The Daily Record
John Pavlicek and Brian Sprenger both graduated from Colorado Springs' Doherty High School in 1999, but they really didn't know one another very well until they were hired as Harrison K-8 School's new administrative team.
"We want to continue to move Harrison School forward and make it the best school it can be," said Pavlicek, the school's new principal. "I'm not interested in comparing us to the state, I'm not interested in comparing us to the other schools — that's not it — I want to do everything I can to make this the best school it can be and to make it the place where people want to bring their kids."
Pavlicek and Sprenger replace former principal Marty Blowers, who accepted employment in Texas, and former assistant principal Vicki Knapp, who assumed the same position at Fremont Elementary School in Florence.
"We are going to bring a high level of energy and charisma to this school, we're going to pick teachers up and support teachers, we are going to listen to parents, we're going to build relationships and we are going to certainly focus making this as safe of a school as possible, as well," Pavlicek said. "I think when you start putting the structures in place that are missing, that's when you can truly move forward."
Sprenger said the school plans to embrace the community by welcoming parents, mentors, business owners and interested residents to actively be involved in student success.
"I want the community to know, and I want parents to know, that their involvement is vital," he said. "We want them to understand that they are a vital piece of a child's educational journey — without them, they can be successful, but not nearly as successful as with them."
Pavlicek grew up in the Colorado Springs area, attended college in Grand junction and took his first teaching job teaching Language Arts at Pueblo West Middle School. From there, he was an AP English teacher at Fountain-Fort Carson High School for four years. He said he loved teaching and being in the classroom, but he wanted to transition from being a "leader of students" to a "leader of teachers."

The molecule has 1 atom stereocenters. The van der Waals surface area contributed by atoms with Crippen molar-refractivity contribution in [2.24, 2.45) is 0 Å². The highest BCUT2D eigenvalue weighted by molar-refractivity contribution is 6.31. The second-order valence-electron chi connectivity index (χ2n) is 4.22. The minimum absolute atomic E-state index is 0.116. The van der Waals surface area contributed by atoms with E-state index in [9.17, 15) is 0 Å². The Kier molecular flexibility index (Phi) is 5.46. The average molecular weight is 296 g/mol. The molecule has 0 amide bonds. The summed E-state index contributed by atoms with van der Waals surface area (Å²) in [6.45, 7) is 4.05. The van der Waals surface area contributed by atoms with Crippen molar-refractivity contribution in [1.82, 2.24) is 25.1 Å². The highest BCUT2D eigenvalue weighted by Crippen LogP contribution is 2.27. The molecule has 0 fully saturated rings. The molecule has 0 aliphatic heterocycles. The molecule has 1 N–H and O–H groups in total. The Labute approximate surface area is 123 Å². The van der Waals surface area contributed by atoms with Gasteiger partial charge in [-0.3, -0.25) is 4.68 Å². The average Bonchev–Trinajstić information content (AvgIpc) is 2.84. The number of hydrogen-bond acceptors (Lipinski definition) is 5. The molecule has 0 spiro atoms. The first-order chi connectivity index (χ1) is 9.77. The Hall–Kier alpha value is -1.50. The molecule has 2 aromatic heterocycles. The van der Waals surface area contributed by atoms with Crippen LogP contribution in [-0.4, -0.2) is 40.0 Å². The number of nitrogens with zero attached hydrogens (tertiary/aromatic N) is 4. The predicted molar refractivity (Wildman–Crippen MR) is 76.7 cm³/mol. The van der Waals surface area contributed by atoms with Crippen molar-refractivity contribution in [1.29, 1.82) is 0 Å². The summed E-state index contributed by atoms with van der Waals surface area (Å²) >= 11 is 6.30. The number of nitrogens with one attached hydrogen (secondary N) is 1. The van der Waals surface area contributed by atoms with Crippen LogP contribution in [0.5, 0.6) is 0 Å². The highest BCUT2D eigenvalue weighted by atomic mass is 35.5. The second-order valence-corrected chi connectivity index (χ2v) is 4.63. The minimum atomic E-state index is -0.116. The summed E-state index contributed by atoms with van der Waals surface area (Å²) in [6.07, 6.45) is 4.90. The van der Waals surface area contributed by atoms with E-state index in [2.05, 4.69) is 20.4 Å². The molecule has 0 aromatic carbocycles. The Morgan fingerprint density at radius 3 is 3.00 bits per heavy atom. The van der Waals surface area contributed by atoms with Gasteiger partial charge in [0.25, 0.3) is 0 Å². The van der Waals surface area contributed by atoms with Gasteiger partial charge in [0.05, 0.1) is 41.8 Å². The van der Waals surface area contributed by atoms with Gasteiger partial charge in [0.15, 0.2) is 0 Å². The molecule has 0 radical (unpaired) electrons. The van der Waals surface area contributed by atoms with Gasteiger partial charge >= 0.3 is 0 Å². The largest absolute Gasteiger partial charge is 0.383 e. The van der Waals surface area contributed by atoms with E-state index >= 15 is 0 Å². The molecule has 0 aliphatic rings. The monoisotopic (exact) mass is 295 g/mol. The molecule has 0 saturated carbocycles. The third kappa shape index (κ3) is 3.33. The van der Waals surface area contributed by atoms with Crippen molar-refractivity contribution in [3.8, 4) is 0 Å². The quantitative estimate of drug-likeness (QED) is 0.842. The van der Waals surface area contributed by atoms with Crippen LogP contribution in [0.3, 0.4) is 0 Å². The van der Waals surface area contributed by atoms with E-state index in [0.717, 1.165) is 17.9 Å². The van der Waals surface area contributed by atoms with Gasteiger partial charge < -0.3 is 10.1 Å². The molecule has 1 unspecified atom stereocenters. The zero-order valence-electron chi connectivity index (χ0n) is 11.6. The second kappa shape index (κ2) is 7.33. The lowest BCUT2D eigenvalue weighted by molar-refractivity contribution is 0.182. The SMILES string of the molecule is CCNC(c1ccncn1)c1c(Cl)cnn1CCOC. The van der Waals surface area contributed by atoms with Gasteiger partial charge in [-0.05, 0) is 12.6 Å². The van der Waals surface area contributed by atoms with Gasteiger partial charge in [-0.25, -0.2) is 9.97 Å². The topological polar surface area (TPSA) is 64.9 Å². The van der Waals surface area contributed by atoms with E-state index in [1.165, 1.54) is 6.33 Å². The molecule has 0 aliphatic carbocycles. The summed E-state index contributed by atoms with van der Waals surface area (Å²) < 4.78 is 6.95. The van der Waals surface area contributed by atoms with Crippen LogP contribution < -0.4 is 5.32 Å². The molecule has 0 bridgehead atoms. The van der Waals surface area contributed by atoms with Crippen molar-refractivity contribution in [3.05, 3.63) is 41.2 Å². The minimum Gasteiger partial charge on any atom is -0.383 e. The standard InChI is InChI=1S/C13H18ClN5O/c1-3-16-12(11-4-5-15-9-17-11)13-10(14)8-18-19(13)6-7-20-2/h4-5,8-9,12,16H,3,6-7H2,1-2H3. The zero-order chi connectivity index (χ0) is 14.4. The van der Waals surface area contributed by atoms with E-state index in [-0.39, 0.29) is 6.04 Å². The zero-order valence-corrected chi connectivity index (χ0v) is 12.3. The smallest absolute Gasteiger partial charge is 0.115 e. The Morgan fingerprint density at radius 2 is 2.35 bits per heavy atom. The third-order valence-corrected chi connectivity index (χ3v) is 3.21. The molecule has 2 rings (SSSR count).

"I could tell very, very quickly in this age of school accountability that teachers like me were kind of getting pressed out of the system a little bit," he said. "The innovative approach that I wanted to take to get kids to the goal — that art of teaching was being replaced with the science of teaching, and I wanted to preserve teachers like me and be in a position where I could allow teachers to get there but in a different way — but with accountability."
Most recently, Pavlicek was principal of a K-6 grade school in the San Luis Valley. He and his wife, Kim, have two sons who attend first and fifth grade this fall. In his spare time, he enjoys competitive sports, fantasy football and spending time with his family. He played football into college, and he played rugby for the U.S. Junior National team for a year.
In addition to acting as assistant principal, Sprenger also will be the school's athletic director. He spent the last 11 years in Colorado Springs — the first nine were spent teaching fourth and fifth grades, then he spent a year as a teacher coach, and most recently, he was a dean of students for 750 pupils.
As an administrator, Sprenger said he plans do his job through a teacher's lens, helping to take obstacles away so they can focus on teaching.
He and his wife Lisa, have four children, the oldest of whom will attend kindergarten and fourth grade at Harrison this fall. The younger children are three and one. Outside of school, he enjoys musicals, community events, spending quality time with his family and being involved in his family's church.
Pavlicek and Sprenger said it's important that they each — along with their families — relocate to Cañon City and fully immerse their lives in the local community.
"We're 100 fully percent committed," Pavlicek said. "We are excited for where this journey is going to go."
Carie Canterbury: 719-276-7643, email@example.com